The woman looked at her daughter, who was staring at us.  “We’re good. We’re doing good.  We come to this coffee shop often because they are the only ones who really listen to how I want her hot chocolate prepared.  Her daycare is right around the corner, so it’s a nice place to stop.  They do listen …” her voice trailed off.

“We do know.”

We talked for a few minutes, and the woman gathered up her belongings.  “It was so nice meeting both of you.  Really.  Thank you.”  Her daughter stared at us with her big, brown eyes, the same as her mother’s.

“Our pleasure.  I hope to hear from you.  Please do reach out,” said Renza warmly.

The woman took her daughter’s hand and crossed the street toward the daycare center, her delicious Melbourne coffee still untouched on the table but every single sip of her daughter’s special-made hot chocolate all but devoured.

6 Comments Post a comment
  1. This brought tears to my eyes. I remember the astonishment and relief I felt when my newly-diagnosed son’s energetic, cheerful, and uber-positive nurse bustled into the room wearing the same CGM my son had just been given. Jen’s positive example and encouragement provided a positive launch for our diabetes journey. Beyond giving us hope, she shaped our approach to diabetes, teaching us by example to face it down fearlessly. Her impact was really powerful and lasting. I’m so thankful for people who use their gifts and situation for good like this.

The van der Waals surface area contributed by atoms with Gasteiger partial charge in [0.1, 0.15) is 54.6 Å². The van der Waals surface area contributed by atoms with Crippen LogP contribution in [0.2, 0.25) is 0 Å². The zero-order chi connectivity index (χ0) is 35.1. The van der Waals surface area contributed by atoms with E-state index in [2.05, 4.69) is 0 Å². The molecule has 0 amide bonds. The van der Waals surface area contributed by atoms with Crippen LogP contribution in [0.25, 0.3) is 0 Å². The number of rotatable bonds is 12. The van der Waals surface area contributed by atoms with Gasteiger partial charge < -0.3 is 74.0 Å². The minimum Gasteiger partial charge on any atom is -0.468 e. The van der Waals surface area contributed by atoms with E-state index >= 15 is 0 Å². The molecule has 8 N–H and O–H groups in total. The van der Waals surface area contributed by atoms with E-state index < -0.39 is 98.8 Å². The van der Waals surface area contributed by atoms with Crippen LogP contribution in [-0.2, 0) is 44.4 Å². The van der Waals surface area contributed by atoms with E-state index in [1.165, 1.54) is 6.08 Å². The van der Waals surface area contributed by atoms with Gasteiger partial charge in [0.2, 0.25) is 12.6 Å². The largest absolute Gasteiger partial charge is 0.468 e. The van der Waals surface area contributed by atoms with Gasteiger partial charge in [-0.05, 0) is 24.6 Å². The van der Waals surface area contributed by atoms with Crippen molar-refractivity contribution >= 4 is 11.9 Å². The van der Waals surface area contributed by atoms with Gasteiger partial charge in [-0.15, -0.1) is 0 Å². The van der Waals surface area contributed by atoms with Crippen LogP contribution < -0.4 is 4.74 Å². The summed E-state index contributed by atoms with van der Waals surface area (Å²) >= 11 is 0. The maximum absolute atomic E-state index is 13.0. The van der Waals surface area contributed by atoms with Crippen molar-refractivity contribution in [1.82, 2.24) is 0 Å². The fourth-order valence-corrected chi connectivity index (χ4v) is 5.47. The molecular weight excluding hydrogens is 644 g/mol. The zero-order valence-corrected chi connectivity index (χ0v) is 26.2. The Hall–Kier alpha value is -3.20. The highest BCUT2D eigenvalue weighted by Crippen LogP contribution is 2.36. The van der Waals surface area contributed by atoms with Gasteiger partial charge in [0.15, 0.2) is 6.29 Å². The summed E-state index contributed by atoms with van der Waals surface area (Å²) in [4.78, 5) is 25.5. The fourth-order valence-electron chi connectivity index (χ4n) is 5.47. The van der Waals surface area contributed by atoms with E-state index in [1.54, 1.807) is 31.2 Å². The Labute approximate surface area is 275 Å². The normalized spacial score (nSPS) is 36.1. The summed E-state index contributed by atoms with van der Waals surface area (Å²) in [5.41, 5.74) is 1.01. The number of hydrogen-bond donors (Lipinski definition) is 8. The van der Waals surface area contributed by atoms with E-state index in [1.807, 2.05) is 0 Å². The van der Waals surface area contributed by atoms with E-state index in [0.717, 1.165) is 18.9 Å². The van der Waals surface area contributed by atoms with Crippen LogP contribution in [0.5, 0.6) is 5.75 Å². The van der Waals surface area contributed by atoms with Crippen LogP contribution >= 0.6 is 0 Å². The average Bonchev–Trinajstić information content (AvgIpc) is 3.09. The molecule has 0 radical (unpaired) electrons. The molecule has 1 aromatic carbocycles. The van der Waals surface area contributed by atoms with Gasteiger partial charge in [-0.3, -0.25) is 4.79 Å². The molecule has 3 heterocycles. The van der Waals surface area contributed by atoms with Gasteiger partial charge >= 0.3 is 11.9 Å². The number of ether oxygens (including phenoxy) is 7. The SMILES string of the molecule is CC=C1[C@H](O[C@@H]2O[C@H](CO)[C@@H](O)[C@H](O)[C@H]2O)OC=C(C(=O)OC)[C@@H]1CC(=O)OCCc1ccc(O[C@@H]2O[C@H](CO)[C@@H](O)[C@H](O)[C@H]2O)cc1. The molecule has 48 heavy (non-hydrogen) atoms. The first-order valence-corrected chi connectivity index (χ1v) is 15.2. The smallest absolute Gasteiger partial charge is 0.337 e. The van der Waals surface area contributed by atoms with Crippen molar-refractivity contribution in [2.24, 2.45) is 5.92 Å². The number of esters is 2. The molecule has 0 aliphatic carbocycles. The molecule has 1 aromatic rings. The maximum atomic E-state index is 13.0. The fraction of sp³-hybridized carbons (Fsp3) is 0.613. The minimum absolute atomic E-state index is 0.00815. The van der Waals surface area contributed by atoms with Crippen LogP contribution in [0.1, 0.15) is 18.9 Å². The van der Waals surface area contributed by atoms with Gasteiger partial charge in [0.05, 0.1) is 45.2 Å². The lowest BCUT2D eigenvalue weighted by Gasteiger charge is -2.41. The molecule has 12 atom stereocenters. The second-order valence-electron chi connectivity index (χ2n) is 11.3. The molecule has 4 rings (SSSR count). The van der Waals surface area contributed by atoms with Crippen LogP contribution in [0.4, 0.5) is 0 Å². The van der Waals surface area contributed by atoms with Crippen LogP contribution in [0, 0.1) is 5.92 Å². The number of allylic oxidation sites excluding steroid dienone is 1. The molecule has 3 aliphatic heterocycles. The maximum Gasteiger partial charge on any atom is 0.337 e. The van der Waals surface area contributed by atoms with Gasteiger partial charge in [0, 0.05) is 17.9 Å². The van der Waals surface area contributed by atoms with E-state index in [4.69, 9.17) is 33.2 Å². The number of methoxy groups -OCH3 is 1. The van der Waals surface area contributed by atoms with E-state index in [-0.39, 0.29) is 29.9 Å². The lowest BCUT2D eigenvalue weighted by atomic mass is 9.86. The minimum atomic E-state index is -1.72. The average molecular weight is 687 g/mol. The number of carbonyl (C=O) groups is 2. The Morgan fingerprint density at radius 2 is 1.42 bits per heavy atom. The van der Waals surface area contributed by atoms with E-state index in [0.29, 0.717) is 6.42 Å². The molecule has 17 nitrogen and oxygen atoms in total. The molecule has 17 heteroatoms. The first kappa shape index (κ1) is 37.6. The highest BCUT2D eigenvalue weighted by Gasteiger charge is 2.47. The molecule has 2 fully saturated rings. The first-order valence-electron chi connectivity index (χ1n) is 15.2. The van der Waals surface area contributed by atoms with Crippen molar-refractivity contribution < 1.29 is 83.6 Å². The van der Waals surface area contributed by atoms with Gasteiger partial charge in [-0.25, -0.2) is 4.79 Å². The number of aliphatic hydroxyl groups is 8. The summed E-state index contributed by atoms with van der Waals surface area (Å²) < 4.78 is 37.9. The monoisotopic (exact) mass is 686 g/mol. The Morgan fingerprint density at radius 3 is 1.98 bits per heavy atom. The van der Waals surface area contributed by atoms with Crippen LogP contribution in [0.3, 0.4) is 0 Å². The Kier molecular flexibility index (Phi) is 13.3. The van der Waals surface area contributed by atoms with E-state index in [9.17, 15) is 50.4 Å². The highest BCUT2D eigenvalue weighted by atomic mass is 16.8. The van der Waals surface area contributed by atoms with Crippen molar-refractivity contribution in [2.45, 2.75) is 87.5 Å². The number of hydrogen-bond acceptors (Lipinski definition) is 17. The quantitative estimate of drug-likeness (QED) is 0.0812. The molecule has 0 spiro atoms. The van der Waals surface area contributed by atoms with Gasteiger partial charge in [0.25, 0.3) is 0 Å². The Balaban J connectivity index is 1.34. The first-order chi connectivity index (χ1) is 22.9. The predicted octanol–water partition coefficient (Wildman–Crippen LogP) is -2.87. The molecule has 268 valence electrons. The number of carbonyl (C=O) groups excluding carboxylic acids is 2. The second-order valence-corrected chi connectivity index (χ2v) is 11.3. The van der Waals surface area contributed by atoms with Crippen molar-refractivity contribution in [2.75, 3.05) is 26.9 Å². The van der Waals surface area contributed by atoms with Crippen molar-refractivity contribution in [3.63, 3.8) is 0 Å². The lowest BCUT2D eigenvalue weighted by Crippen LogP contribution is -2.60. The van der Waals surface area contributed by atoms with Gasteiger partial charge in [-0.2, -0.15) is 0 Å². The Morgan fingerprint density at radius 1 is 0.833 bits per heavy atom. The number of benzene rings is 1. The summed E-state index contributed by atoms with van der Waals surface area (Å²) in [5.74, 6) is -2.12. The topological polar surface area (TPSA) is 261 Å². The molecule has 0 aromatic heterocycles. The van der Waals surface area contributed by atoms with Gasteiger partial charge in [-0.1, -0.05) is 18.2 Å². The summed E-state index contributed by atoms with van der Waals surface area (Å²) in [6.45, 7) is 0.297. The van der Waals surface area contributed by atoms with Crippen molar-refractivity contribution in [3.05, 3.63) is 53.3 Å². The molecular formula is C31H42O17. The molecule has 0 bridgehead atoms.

07/8/13; 6:21 pm
  2. Deanna #

    After my 3 year old was diagnosed I remember the relief of meeting adults with type 1 that are living ‘normal’ lives. 🙂 And it’s amazing how I notice pump tubing on people now. There are many, many out in the wild. 😉